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PPI-mediated cell death occurs via ROS-dependent mechanisms. Because ROS generation plays an important role in caspase-independent apoptosis (27, 41), we investigated whether ROS generation was required for triggering the lysosomal-mitochondrial cell death pathway. First, we observed that PPI (also at suboptimal doses like 50 μmol/L) induced a very early production of ROS detectable in the whole cell population within 4 h after treatment (Fig. 5A,, top), and preincubation of PPI-treated cultures with the ROS scavenger NAC (5 mmol/L) totally abolished the PPI-mediated production of ROS (Fig. 5A,, bottom) and significantly inhibited the cytotoxicity of PPI (Fig. 5B). This process was accompanied by a stabilization of the lysosomal membrane assessed by acridine orange staining (Fig. 5C) and by a reduction in the population of cells with a collapsed ΔΨ (Fig. 5D), thus suggesting an important role of ROS in PPI-induced apoptosis.

Figure 5.

Involvement of ROS in PPI-mediated apoptosis of human B-cell tumors. A, top, Nalm-6 cells were treated with PPI, and the presence of ROS was measured by HE staining 0.5 h (gray line), 2 h (black bold line), 4 h (black thin line), and 8 h (gray fill) after treatment with respect to untreated cells (dotted line). Bottom, accumulation of ROS was measured on PPI-treated cells in the presence (black line) or absence (gray fill) of the ROS scavenger NAC (5 mmol/L). Unstained cells (dotted line). B, kinetics of PPI-induced apoptosis in Nalm-6 cells in the presence of NAC (5 mmol/L). Columns, means of four independent experiments run in duplicate; bars, SD. C, analysis of lysosomal membrane permeabilization detected as acridine orange fluorescence in PPI-treated Nalm-6 cells with (gray fill) or without (black line) NAC (5 mmol/L) at different time points. D, analysis of ΔΨ by JC-1 staining in PPI-treated Nalm-6 cells with or without NAC (5 mmol/L) at different time points.

Figure 5.

Involvement of ROS in PPI-mediated apoptosis of human B-cell tumors. A, top, Nalm-6 cells were treated with PPI, and the presence of ROS was measured by HE staining 0.5 h (gray line), 2 h (black bold line), 4 h (black thin line), and 8 h (gray fill) after treatment with respect to untreated cells (dotted line). Bottom, accumulation of ROS was measured on PPI-treated cells in the presence (black line) or absence (gray fill) of the ROS scavenger NAC (5 mmol/L). Unstained cells (dotted line). B, kinetics of PPI-induced apoptosis in Nalm-6 cells in the presence of NAC (5 mmol/L). Columns, means of four independent experiments run in duplicate; bars, SD. C, analysis of lysosomal membrane permeabilization detected as acridine orange fluorescence in PPI-treated Nalm-6 cells with (gray fill) or without (black line) NAC (5 mmol/L) at different time points. D, analysis of ΔΨ by JC-1 staining in PPI-treated Nalm-6 cells with or without NAC (5 mmol/L) at different time points.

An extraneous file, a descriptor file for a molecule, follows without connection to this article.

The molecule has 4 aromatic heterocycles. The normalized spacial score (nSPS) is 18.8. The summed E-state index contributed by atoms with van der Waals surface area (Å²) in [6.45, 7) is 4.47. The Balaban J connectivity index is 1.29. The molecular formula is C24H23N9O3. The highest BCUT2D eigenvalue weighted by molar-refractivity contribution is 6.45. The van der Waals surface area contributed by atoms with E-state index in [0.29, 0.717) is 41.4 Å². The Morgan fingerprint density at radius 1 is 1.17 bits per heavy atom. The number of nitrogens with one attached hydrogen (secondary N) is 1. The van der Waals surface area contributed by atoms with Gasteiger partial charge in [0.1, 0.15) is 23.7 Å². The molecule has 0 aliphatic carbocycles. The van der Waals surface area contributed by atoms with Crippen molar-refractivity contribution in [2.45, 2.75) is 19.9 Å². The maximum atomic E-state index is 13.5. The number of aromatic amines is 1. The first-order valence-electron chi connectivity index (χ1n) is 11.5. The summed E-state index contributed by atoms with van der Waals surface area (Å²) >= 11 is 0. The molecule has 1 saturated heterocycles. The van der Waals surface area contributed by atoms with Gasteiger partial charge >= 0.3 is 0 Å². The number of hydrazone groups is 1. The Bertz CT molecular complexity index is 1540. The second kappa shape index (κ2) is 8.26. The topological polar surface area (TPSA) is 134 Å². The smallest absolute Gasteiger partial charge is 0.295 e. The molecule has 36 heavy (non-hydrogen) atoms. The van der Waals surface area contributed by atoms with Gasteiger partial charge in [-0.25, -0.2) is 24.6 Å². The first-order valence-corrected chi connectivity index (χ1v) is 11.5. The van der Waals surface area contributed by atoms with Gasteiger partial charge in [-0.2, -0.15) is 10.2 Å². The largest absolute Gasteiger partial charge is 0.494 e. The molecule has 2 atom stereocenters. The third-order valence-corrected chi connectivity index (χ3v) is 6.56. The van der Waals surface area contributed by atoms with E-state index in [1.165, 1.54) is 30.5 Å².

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PPI are cytotoxic for leukemic cells from patients with pre-B ALL. Because PPI exhibited a clear cytotoxic effect on human B-cell tumors in vitro, we investigated whether such cytotoxicity could also be observed ex vivo in bone marrow–derived leukemic cells isolated from pre-B ALL patients. Bone marrow cells were cultured in unbuffered medium in the presence of increasing concentrations of omeprazole, and apoptosis was measured after 2 days. We found that omeprazole induced a clear and dose-dependent cytotoxicity in all samples tested (Fig. 6A). Omeprazole concentrations of 100 and 200 μmol/L induced cell death in the ALL cells ranging between 28.8 ± 5.0% and 62.6 ± 9.6%, with a significant increase compared with baseline cell death of untreated controls (11.6 ± 1.9%, P < 0.001). Conversely, PPI had no toxic effect on MDM isolated from healthy subjects (Fig. 6B).

Figure 6.

PPI induce apoptosis of B-cell tumors ex vivo and in vivo. A, leukemic cells purified from bone marrow of five ALL patients were cultured in presence of increasing concentrations of omeprazole, and apoptosis was evaluated after 2 d. Table with the clinical characteristics of the patients is shown in Supplementary Table S1. Age at diagnosis is expressed in years. WBC count, 106 cells per milliliter. B, cytotoxicity of omeprazole on ALL cells (n = 5) and human MDM cells from three healthy donors after 2 d of treatment. Points, mean; bars, SD. C, in vivo effects of PPI on tumor growth in the human tumor/SCID mouse model. Raji cells (4 × 106) were engrafted s.c. into SCID mice, and at tumor appearance, animals were treated (n = 7) or not (n = 7) with six doses omeprazole (2.5 mg/kg) given by gavage. Tumor growth was followed up for 24 d and expressed as tumor weight (g). Points, mean; bars, SD.

Figure 6.